Canadian Genealogy · Stories of WWII · Womens History

We shall never forget – 12 posts on war and family history

My husband and I watched Passchendaele on the weekend. There is a scene that never fails to hit me, and it’s not the most violent one in the movie: it’s the scene when Sergeant Michael Dunne (Paul Gross) and his company arrive at their trenches and move in. And when I say “trenches,” I mean round, swimming pool-sized mud pits half filled with dead men, water, and all manner of horrors. Surrounded by rot and filth, awash in water to their waists, they joke about being unable to light their cigarettes because their matches are wet.

Mud and barbed wire through which the Canadians advanced during the Battle of Passchendaele. Creator: William Rider-Rider, 1889-1979. Date: November 1917. Reference No.: MIKAN 3194807. William Rider. Canada. Dept. of National Defence. Library and Archives Canada, A-002165. Attribution 2.0 Generic (CC BY 2.0)
Personnel of the 16th Canadian Machine Gun Company holding the line in shell holes during the Battle of Passchendaele. Creator: William Rider-Rider, 1889-1979. Date: November 1917. Reference No.: DAPDCAP58234. Copyright: Expired. Usage: non-commercial reproduction. Canada. Dept. of National Defence. Library and Archives Canada.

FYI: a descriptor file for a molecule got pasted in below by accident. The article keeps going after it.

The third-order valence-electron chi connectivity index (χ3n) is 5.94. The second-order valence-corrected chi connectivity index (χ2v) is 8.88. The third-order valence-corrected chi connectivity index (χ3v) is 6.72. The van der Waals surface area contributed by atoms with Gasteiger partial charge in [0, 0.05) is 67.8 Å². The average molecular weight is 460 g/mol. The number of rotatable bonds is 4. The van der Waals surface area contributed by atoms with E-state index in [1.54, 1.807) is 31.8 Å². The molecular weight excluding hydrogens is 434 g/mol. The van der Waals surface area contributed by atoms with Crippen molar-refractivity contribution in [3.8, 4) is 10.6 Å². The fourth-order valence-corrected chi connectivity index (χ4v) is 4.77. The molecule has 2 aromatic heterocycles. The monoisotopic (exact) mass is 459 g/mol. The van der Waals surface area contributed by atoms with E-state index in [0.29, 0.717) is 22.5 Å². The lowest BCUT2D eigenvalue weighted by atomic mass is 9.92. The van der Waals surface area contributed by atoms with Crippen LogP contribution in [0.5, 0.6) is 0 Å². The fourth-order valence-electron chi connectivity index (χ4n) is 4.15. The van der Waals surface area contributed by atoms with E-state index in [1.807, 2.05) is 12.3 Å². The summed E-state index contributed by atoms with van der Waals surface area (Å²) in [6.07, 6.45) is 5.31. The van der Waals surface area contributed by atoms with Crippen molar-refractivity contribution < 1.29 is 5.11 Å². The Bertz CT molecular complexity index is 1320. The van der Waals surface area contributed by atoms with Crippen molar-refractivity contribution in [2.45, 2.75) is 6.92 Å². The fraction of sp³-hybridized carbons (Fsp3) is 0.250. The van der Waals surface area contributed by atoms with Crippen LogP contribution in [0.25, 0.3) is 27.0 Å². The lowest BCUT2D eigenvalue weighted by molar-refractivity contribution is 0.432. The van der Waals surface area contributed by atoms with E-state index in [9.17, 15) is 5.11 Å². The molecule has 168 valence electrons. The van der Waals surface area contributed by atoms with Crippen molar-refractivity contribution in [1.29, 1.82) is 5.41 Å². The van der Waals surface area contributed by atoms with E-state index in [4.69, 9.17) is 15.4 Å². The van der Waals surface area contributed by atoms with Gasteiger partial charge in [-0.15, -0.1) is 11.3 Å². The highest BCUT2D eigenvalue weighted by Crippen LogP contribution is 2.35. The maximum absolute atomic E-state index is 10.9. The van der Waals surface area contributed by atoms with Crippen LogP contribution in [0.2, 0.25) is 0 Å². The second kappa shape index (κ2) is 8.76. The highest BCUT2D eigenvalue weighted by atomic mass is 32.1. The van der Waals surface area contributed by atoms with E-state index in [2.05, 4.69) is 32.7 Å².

I said, “We are being asked for so little. Look what they went through.” It was history brought to life.

Remembrance Day is the only day in the calendar set aside to remember the past, specifically, war. Today I am grateful to those that served, whether home or abroad, and to the ingenious teachers who know that to understand history, you must make it personal – to see history through the eyes of the people that lived it. As family historians, we understand the power of story. For my part, I want to see history through an encompassing lens: those who served directly and those who were affected and particularly those whose stories are less well known by reason of their gender or race. To commemorate Remembrance Day, I will collect my stories and research posts on war and conflict. There’s a dozen to choose from. Two are stories: Virot and Owens, two are photo essays, one is a video. The rest are research, where genealogy meets war.
Veterans at Remembrance Day, 11 Nov 1986. Victory Square Cenotaph, Vancouver, BC. Credit: Linda Yip.

Thank yous

This one is for my dad, Cecil Wing See Yip.

Look what they went through.

We shall never forget.


This is my 100th post. I remember wondering if I’d run out of stories when I began this blog but those fears have proved to be unfounded. As I write, I have dozens more ideas in various stages of completion, from wild I wonder if… ideas to just needs a bit of tweaking and it’s done. If there is a better word than grateful, that is how I feel about you, my readers. Thank you.


The murderous mud of one First World War battlefield (6 Sep 2018) CBC Archives, Accessed 10 Nov 2020.

Roy, RH and Foot, R. Canada and the Battle of Passchendaele (31 May 2006, updated 21 Nov 2018). The Canadian Encyclopedia. Accessed 10 Nov 2020.

Passchendaele (2008). Accessed 10 Nov 2020. Movie review.


This site uses Akismet to reduce spam. Learn how your comment data is processed.